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C3 Feasibility Study: Improving management of comorbidity in patients with colorectal cancer

About the project

Colorectal Cancer (CRC) is New Zealand’s second most common cancer, affecting predominantly older adults. Seven out of ten patients diagnosed with CRC have at least one other co-existing condition (comorbidity). Evidence suggests patients with comorbidity may have potentially curative treatment unnecessarily modified, with a detrimental impact on their survival. Furthermore their complex health needs often leads to fragmented care. Some small international studies have shown that older patients who undergo Comprehensive Geriatric Assessment (which includes proactive management of comorbidity, evaluation of mental health and functional status) are more likely to complete treatment and have fewer side-effects from chemotherapy. This study is trialling an intervention aimed at coordinating care and managing comorbidity in patients newly diagnosed with CRC.

This feasibility study is piloting the utility of the proposed screening tool combined with broad comprehensive medical assessment (CMA) in three centres (Palmerston North, Invercargill and Dunedin) with the aim of improving care coordination, treatment uptake and reducing cancer treatment toxicity.

Project aims

The overriding study questions for this study are:

  • Does active management of comorbid conditions at the time of colorectal cancer diagnosis a) reduce unplanned hospitalisations and/or b) improve quality of life and/or c) improve uptake and tolerability of treatment?
  • Does active management of comorbid conditions at the time of colorectal cancer diagnosis increase all-cause and cancer-specific survival?

The outcomes from this initial feasibility project will be to:

  1. Identify the extent of co-existing comorbidity,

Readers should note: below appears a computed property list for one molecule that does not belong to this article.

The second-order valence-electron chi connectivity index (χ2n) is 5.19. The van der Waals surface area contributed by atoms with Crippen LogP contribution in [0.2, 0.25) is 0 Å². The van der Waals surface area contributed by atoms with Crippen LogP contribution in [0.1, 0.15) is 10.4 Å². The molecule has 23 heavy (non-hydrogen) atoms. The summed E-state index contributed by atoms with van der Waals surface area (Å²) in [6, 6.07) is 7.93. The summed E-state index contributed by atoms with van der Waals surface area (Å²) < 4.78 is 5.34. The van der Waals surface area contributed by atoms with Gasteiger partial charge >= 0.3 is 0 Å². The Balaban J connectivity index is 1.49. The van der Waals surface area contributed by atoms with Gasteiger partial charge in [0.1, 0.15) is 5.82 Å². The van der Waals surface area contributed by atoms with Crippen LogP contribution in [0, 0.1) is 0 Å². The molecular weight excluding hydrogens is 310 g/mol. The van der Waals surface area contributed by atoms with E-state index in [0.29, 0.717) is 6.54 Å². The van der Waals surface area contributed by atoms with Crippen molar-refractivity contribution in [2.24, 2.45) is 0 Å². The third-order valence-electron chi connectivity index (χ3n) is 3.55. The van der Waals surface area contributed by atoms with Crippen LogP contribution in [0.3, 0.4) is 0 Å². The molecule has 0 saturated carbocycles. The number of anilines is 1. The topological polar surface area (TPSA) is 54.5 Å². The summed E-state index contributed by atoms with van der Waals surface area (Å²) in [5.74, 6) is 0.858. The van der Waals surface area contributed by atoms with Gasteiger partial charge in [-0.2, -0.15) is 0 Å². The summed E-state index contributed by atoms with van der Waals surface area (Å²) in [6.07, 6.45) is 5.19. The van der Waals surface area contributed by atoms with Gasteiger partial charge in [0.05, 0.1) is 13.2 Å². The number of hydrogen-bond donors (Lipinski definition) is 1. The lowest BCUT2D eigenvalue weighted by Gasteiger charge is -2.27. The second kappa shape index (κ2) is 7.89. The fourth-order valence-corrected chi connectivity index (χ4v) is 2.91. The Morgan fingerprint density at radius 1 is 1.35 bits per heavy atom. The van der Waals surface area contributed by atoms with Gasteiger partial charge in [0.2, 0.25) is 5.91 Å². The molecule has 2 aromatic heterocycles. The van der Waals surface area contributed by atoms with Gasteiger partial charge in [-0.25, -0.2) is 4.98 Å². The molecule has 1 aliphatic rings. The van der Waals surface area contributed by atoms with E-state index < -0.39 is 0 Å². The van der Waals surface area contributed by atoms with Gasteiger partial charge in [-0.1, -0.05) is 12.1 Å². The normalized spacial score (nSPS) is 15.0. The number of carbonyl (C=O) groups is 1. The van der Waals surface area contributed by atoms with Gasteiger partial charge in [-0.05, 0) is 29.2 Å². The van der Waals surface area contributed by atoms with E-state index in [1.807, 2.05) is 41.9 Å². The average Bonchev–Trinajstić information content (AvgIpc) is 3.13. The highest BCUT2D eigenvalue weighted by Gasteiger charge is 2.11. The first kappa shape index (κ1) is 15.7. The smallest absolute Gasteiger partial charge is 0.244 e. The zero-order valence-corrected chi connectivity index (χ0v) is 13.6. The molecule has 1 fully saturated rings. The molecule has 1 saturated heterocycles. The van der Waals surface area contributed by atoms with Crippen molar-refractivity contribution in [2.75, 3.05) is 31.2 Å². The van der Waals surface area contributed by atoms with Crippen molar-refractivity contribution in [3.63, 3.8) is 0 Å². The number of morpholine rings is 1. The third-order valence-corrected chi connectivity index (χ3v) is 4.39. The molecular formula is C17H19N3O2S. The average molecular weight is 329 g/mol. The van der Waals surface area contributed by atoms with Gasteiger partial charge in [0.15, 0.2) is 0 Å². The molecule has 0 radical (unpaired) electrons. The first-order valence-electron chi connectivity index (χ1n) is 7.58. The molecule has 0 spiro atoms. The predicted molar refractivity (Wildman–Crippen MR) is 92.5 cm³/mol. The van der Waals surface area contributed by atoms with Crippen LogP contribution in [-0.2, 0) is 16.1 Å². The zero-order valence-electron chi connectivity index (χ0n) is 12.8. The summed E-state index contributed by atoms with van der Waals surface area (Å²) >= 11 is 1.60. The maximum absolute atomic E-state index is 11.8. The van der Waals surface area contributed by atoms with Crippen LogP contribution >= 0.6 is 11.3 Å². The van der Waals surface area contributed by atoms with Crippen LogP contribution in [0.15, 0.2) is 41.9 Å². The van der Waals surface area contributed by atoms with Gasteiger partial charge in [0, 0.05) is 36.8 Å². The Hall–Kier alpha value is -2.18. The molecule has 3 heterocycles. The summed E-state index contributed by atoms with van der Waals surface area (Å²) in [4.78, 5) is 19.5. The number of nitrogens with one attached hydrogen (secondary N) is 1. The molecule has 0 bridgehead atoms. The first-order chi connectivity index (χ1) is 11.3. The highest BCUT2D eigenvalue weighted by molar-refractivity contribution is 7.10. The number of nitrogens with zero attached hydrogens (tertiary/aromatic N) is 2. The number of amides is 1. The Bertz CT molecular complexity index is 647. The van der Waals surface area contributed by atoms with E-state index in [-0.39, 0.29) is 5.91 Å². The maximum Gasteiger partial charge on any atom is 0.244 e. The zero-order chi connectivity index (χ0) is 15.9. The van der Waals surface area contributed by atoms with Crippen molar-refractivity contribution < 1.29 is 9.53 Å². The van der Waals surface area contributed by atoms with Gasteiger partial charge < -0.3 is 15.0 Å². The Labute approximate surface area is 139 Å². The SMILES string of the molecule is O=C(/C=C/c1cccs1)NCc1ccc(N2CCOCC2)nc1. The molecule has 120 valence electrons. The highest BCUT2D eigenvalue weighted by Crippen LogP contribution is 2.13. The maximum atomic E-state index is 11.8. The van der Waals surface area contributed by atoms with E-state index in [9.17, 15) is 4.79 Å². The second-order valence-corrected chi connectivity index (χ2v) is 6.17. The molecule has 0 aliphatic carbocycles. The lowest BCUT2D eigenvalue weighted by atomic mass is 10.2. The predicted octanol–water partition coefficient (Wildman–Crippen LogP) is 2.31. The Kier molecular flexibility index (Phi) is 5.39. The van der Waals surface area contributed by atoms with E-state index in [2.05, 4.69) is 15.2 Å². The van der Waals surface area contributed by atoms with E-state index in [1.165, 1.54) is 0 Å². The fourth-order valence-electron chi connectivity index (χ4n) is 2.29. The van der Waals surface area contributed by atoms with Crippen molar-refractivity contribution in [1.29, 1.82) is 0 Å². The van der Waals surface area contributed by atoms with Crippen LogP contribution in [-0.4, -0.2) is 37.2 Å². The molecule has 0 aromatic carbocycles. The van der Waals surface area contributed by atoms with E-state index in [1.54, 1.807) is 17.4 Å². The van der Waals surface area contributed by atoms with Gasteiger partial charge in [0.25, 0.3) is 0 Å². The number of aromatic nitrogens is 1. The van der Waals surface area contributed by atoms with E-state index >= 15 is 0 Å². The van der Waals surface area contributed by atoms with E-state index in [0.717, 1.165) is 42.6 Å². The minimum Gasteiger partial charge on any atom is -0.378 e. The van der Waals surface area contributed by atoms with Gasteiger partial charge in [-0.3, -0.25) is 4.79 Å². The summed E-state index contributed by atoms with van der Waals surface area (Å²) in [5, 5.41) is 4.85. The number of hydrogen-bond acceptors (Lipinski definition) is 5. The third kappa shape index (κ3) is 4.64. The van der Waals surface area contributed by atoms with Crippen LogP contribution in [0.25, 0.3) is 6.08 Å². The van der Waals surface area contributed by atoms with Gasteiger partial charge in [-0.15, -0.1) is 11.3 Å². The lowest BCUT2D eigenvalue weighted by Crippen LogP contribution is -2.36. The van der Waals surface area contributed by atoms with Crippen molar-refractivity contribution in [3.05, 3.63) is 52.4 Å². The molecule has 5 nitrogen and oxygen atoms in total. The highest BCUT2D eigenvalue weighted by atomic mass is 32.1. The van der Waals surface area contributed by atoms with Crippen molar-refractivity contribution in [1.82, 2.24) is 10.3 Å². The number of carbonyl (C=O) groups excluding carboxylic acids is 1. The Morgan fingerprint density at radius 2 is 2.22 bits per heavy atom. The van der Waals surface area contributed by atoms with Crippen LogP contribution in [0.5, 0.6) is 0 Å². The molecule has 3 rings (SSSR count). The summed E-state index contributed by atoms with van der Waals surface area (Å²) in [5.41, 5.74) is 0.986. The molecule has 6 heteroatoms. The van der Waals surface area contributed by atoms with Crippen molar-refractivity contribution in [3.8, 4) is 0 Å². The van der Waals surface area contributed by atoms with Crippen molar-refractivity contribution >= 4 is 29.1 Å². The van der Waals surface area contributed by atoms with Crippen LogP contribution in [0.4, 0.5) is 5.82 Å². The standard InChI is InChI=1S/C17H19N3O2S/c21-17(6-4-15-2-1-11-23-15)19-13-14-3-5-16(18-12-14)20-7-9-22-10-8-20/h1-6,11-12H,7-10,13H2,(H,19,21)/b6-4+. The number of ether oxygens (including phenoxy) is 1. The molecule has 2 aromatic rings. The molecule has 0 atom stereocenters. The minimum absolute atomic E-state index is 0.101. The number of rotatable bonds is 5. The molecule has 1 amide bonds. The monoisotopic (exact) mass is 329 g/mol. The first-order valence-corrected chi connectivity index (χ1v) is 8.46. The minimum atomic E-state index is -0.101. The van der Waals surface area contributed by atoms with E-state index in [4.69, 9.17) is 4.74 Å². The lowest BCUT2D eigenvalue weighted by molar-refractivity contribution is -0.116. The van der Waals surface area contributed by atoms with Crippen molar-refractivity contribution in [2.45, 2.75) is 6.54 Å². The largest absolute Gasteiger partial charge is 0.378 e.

2. estimate the costs and benefits associated with improving comorbidity management,
  3. identify the feasibility of a multi-morbidity intervention across inpatient and outpatient setting,
  4. assess the impact of case management on times to treatment, particularly where multi-morbidity may require further medical assessments,
  5. improve the pathway management for patients with complex health needs.

Funders

University of Otago through an Otago Medical School Collaborative Grant
Southern District Health Board through Health Service Delivery Grant

Our People

University of Otago

  • Diana Sarfati; University of Otago, Wellington
  • Christopher Jackson; Senior Lecture in Medicine, University of Otago and Medical Oncologist, Southern DHB
  • Dr Stephen Chalcroft, Older Persons’ Health, Clinical Senior Lecturer, Department of Medicine, Dunedin School of Medicine
  • Virginia Signal; PhD student and research nurse, Department of Public Health, University of Otago Wellington
  • James Stanley; Biostatistician, Dean’s Department, University of Otago, Wellington
  • Dr Marie McLaughlin, Older Persons’ Health, Clinical Senior Lecturer, Department of Medicine, Dunedin School of Medicine
  • Dr Stephanie Farrand, Older Persons’ Health, Clinical Senior Lecturer, Department of Medicine, Dunedin School of Medicine
  • Professor John McCall, Department of Surgical Sciences, Dunedin School of Medicine

External to University of Otago

  • Dr Kirsten Holst, Geriatric Medicine (Midcentral Health)
  • Dr Claire Hardie, Associate Dean Undergraduate Studies and Radiation Oncologist (Midcentral Health)
  • Tracey Steiner, research nurse, Oncology Research Unit, Southern Blood and Cancer, Southern District Health Board